ICC final action hearing
A few weeks after the ASPE Expo, ICC will hold the final action hearing Oct. 24-29 in Richmond, Virginia. The hearing will address the public comments submitted on proposed code changes. The monograph of the public comments can be downloaded from www.cdpaccess.com.
This hearing will finalize the technical contents of the 2021 edition of the International Plumbing Code, International Mechanical Code and International Fuel Gas Code. While it is only 2018, the 2021 version will be ready with everything but the administration requirements of Chapter 1 and the updating of the referenced standards in the last chapter of each code.
One of the hot topics related to plumbing is actually found in the Building Code. There is a public comment, with widespread support, regarding HDPE toilet and urinal partitions. The fire community believes these partitions are dangerous and will readily burn. The plumbing community knows better.
The Building Code requirements all but prohibit HDPE partitions. The public comment to a proposed change will result in HDPE partitions being treated the same as partitions made of other materials. The overly restrictive requirements for HDPE were added by overzealous consultants interested in promoting greater use of fire-retardant chemicals. However, those chemicals change the characteristic of HDPE partitions, making them unattractive to install.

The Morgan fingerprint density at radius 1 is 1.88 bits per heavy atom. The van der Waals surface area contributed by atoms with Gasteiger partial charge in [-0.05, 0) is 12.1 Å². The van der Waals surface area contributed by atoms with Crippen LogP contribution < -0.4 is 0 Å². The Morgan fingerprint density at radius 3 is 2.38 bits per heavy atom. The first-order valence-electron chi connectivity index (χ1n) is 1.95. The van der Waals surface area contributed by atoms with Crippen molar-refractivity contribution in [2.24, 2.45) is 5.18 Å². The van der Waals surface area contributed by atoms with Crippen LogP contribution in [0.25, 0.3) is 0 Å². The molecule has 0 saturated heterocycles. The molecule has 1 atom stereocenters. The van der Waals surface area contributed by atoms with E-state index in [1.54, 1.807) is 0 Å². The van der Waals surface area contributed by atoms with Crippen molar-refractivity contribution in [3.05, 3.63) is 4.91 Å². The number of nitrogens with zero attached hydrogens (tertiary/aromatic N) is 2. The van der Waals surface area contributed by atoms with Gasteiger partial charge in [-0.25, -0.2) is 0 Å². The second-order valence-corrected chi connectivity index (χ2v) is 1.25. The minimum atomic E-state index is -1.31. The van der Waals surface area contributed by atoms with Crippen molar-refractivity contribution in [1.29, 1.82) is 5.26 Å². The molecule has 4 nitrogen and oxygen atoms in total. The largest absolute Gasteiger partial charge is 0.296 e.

While some in the fire-protection community are yelling, “The sky is falling,” regarding HDPE partitions, they have no fire data identifying a problem. The fire data actually shows the opposite; that there isn’t a fire problem. This doesn’t seem to stop the crying of a falling sky.
Supporting the consistent treatment of HDPE partitions includes Plumbing Manufacturers International, ASPE, Building Owners and Managers Association (BOMA), home builders and manufacturers. Those opposed are representatives of the fire-retardant chemical profession and competitors that do not manufacture HDPE partitions.
As reported in last month’s column, there will be plenty of discussion regarding hot water. The changes could impact new water heaters, as well as all shower and combination shower/tub valves. It is expected the minimum temperature of hot water will be moved upward to 120° F in the International Residential Code – Plumbing Section. A similar proposal will be discussed regarding a change to the International Plumbing Code.
The ICC schedule has mechanical through plumbing addressed from Oct. 27-29. If you have nothing to do over the weekend, you can either attend the hearings or at least watch them on your computer.
At the conclusion of the hearings, there will be a two-week period whereby governmental members can vote on the code changes. One of these days, the ICC Board of Directors will recognize how foolish the internet voting is. Members don’t have to watch any testimony nor do they have to read the code change. They can simply vote. The process diminishes the integrity of the code-change process.
I look forward to seeing many of you at the ASPE Expo in Atlanta.